*O*_{1}and*O*_{2}. Different optimization criteria can be accommodated by modifying the Equation (1) for the function $$f(\vec{u},\vec{v})$$, which then requires recalculation of the partial derivatives $$\frac{\partial f}{\partial u_{j}}$$ and $$\frac{\partial f}{\partial v_{j}}$$ which appear in Equations (9) and following. - The numerical homotopy solution code has not been fully optimized to decrease execution times. In particular, existing solver packages and/or variable step-size solution algorithms may be explored. In addition, we have remarked that the algorithms slow down after drone path vertex mergers. Future work may explore ways to avoid this slowdown. One possibility is to modify the algorithm so that when path vertices merge, the two associated cluster heads may be replaced by a single virtual cluster head that produces the same power loss. Then, the homotopy solution can be continued with vectors $$\vec{u}$$, $$\vec{v}$$ that each have one less component.
- The algorithm can be modified to accommodate moving cluster heads, by expressing $$\vec{x}$$,$$\vec{y}$$,$$\vec{u}$$, and $$\vec{v}$$ as functions of time
*t*, and then inverting the time dependence of $$\vec{u}$$ and $$\vec{v}$$ to obtain $$\vec{x}$$ and $$\vec{y}$$ as functions of $$\vec{u}$$ and $$\vec{v}$$. Then the same homotopy approach can be used with modified equations for the derivatives of $$\left\{a_{j}\right\}_{j=1...J}$$ and $$\{b\}_{j=1...J}$$ in (13) and following. - Further explorations of the question of global optimality may be pursued. As the proof in Appendix B shows, any globally optimal solution must be part of a homotopy that includes some ordering of the cluster head points. It follows that in some cases, better solutions may be found by computing homotopies for different orderings of the cluster heads.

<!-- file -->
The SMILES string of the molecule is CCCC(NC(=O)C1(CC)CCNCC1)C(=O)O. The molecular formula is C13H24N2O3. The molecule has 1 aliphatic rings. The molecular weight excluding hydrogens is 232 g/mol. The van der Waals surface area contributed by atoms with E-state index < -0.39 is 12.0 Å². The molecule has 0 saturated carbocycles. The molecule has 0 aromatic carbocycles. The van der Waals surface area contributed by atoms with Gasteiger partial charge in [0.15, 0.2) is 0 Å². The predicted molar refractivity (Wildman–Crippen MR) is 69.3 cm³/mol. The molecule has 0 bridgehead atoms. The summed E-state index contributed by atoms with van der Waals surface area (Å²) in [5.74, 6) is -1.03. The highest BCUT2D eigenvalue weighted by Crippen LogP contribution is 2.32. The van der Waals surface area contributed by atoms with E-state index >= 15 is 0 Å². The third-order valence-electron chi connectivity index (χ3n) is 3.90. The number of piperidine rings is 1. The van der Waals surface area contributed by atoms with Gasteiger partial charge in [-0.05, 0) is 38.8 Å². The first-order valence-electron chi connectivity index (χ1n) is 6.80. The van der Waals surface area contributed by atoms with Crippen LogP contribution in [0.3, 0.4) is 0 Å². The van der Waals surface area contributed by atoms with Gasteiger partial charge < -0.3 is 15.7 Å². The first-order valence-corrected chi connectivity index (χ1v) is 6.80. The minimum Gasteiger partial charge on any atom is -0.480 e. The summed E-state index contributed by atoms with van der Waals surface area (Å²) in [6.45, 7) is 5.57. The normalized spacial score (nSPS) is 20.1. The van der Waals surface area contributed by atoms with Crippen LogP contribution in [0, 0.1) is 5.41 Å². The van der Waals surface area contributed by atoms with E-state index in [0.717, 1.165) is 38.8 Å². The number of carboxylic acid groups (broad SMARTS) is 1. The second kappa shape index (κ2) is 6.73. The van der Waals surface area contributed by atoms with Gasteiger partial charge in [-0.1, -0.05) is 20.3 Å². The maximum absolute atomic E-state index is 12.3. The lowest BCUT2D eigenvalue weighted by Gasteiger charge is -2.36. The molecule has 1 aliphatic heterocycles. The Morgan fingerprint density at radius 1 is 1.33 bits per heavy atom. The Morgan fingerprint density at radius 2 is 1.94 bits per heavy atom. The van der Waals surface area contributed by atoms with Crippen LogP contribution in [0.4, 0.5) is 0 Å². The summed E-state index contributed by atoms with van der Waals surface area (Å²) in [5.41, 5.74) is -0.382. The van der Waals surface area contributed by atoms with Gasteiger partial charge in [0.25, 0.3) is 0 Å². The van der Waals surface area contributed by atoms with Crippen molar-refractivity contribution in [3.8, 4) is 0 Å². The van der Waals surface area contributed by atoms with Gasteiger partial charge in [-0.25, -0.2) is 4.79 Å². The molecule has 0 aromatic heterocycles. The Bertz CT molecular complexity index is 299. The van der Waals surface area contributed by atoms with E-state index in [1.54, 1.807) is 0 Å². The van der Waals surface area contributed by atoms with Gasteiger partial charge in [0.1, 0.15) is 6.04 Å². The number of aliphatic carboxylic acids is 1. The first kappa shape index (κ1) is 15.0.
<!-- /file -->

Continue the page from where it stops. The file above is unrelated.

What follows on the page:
```latexu_{j},v_{j}=j^{th}\mathrm{turning~point~of~drone~j=1~...J}\\a_{j}=u_{j}-x_{j}\\b_{j}=v_{j}-y_{j}\\A_{j}=a_{j}^{2}+b_{j}^{2}\\m_{j}=u_{j}-u_{j+1}\\n_{j}=v_{j}-v_{j+1}\\M_{j}=m_{j}^{2}+n_{j}^{2}\\H_{j}=M_{j}^{3/2}\\q=\frac{p}{2}-1\\r=1/2```

```latex\begin{gathered}S_{j1}=\lambda\frac{M_{j-1}-m_{j-1}^{2}}{H_{j-1}} \\S_{j2}=-\lambda\frac{m_{j-1}n_{j-1}}{H_{j-1}} \\S_{j3}=2pqa_{j}^{2}A_{j}^{q-1}+pA_{j}^{q-1}-\lambda\frac{H_{j}\Big(M_{j-1}-m_{j-1}^{2}\Big)+H_{j-1}(M_{j}-m_{j}^{2})}{H_{j-1}H_{j}} \\S_{j4}=2pqa_{j}b_{j}A_{j}^{q-1}+\lambda\frac{m_{j-1}n_{j-1}H_{j}+m_{j}n_{j}H_{j-1}}{H_{j-1}H_{j}} \\S_{j5}=\lambda\frac{M_{j}-m_{j}^{2}}{H_{j}} \\S_{j6}=-\lambda\frac{m_{j}n_{j}}{H_{j}} \end{gathered}```

```latex\begin{gathered}w_{j}= \frac{-m_{j-1}\sqrt{M_{j}}+m_{j}\sqrt{M_{j-1}}}{\sqrt{M_{j-1}M_{j}}} \\t_{j1}=-\lambda\frac{m_{j-1}n_{j-1}}{H_{j-1}} \\t_{j2}=\lambda\frac{M_{j-1}-n_{j-1}^{2}}{H_{j-1}} \\t_{j3}=2pqa_{j}b_{j}A_{j}^{q-1}+\lambda\frac{m_{j-1}n_{j-1}H_{j}+m_{j}n_{j}H_{j-1}}{H_{j-1}H_{j}} \\t_{j4}=2pqb_{j}^{2}A_{j}^{q-1}+pA_{j}^{q}-\lambda\frac{H_{j}\big(M_{j-1}-n_{j-1}^{2}\big)+H_{j-1}(M_{j}-n_{j}^{2})}{H_{j-1}H_{j}} \\t_{j5}=-\lambda\frac{m_{j}n_{j}}{H_{j}} \\t_{j6}=\lambda\frac{M_{j}-n_{j}^{2}}{H_{j}} \\z_{j}=\frac{-n_{j-1}\sqrt{M_{j}}+n_{j}\sqrt{M_{j-1}}}{\sqrt{M_{j-1}M_{j}}} \end{gathered}```